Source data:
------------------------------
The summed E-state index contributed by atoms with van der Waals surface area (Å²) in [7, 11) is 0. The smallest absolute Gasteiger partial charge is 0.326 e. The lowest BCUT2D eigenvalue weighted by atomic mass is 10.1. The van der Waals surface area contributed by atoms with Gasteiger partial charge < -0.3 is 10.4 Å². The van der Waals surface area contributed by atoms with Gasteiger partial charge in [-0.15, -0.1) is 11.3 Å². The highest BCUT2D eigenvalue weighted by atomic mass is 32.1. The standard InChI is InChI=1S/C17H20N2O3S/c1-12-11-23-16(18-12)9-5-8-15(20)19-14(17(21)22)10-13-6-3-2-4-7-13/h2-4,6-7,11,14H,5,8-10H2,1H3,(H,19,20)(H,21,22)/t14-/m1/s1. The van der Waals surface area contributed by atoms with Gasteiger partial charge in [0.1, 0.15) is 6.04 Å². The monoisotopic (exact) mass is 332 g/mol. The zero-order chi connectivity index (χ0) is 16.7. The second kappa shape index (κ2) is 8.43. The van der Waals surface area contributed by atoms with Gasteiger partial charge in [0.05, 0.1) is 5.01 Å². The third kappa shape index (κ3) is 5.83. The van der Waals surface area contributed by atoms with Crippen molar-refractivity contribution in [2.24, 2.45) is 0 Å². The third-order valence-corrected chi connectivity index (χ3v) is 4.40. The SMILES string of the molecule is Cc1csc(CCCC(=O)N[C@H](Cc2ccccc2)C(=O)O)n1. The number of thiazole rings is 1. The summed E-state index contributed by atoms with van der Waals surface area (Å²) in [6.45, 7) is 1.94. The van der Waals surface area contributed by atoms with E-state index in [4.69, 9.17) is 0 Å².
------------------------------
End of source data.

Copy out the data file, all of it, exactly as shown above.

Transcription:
The summed E-state index contributed by atoms with van der Waals surface area (Å²) in [7, 11) is 0. The smallest absolute Gasteiger partial charge is 0.326 e. The lowest BCUT2D eigenvalue weighted by atomic mass is 10.1. The van der Waals surface area contributed by atoms with Gasteiger partial charge < -0.3 is 10.4 Å². The van der Waals surface area contributed by atoms with Gasteiger partial charge in [-0.15, -0.1) is 11.3 Å². The highest BCUT2D eigenvalue weighted by atomic mass is 32.1. The standard InChI is InChI=1S/C17H20N2O3S/c1-12-11-23-16(18-12)9-5-8-15(20)19-14(17(21)22)10-13-6-3-2-4-7-13/h2-4,6-7,11,14H,5,8-10H2,1H3,(H,19,20)(H,21,22)/t14-/m1/s1. The van der Waals surface area contributed by atoms with Gasteiger partial charge in [0.1, 0.15) is 6.04 Å². The monoisotopic (exact) mass is 332 g/mol. The zero-order chi connectivity index (χ0) is 16.7. The second kappa shape index (κ2) is 8.43. The van der Waals surface area contributed by atoms with Gasteiger partial charge in [0.05, 0.1) is 5.01 Å². The third kappa shape index (κ3) is 5.83. The van der Waals surface area contributed by atoms with Crippen molar-refractivity contribution in [2.24, 2.45) is 0 Å². The third-order valence-corrected chi connectivity index (χ3v) is 4.40. The SMILES string of the molecule is Cc1csc(CCCC(=O)N[C@H](Cc2ccccc2)C(=O)O)n1. The number of thiazole rings is 1. The summed E-state index contributed by atoms with van der Waals surface area (Å²) in [6.45, 7) is 1.94. The van der Waals surface area contributed by atoms with E-state index in [4.69, 9.17) is 0 Å².